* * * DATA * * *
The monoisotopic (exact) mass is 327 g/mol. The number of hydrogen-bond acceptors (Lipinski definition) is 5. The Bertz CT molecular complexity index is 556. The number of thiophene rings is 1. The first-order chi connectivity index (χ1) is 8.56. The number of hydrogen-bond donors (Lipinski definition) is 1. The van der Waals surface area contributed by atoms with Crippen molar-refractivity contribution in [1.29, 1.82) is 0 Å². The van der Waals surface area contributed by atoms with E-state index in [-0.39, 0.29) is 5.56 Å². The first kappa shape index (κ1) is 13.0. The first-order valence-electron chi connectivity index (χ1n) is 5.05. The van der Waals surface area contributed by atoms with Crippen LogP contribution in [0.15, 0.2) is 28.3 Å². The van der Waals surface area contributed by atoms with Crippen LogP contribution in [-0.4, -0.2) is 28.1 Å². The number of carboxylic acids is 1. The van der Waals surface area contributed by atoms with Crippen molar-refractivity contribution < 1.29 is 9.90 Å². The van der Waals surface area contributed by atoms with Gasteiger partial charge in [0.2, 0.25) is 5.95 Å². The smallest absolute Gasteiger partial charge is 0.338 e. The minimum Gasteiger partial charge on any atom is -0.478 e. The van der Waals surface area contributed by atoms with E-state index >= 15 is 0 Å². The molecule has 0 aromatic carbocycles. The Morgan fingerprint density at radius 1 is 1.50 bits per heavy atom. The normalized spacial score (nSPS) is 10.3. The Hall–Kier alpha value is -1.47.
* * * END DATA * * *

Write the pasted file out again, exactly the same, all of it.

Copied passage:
The monoisotopic (exact) mass is 327 g/mol. The number of hydrogen-bond acceptors (Lipinski definition) is 5. The Bertz CT molecular complexity index is 556. The number of thiophene rings is 1. The first-order chi connectivity index (χ1) is 8.56. The number of hydrogen-bond donors (Lipinski definition) is 1. The van der Waals surface area contributed by atoms with Crippen molar-refractivity contribution in [1.29, 1.82) is 0 Å². The van der Waals surface area contributed by atoms with E-state index in [-0.39, 0.29) is 5.56 Å². The first kappa shape index (κ1) is 13.0. The first-order valence-electron chi connectivity index (χ1n) is 5.05. The van der Waals surface area contributed by atoms with Crippen LogP contribution in [0.15, 0.2) is 28.3 Å². The van der Waals surface area contributed by atoms with Crippen LogP contribution in [-0.4, -0.2) is 28.1 Å². The number of carboxylic acids is 1. The van der Waals surface area contributed by atoms with Crippen molar-refractivity contribution < 1.29 is 9.90 Å². The van der Waals surface area contributed by atoms with Gasteiger partial charge in [0.2, 0.25) is 5.95 Å². The smallest absolute Gasteiger partial charge is 0.338 e. The minimum Gasteiger partial charge on any atom is -0.478 e. The van der Waals surface area contributed by atoms with E-state index >= 15 is 0 Å². The molecule has 0 aromatic carbocycles. The Morgan fingerprint density at radius 1 is 1.50 bits per heavy atom. The normalized spacial score (nSPS) is 10.3. The Hall–Kier alpha value is -1.47.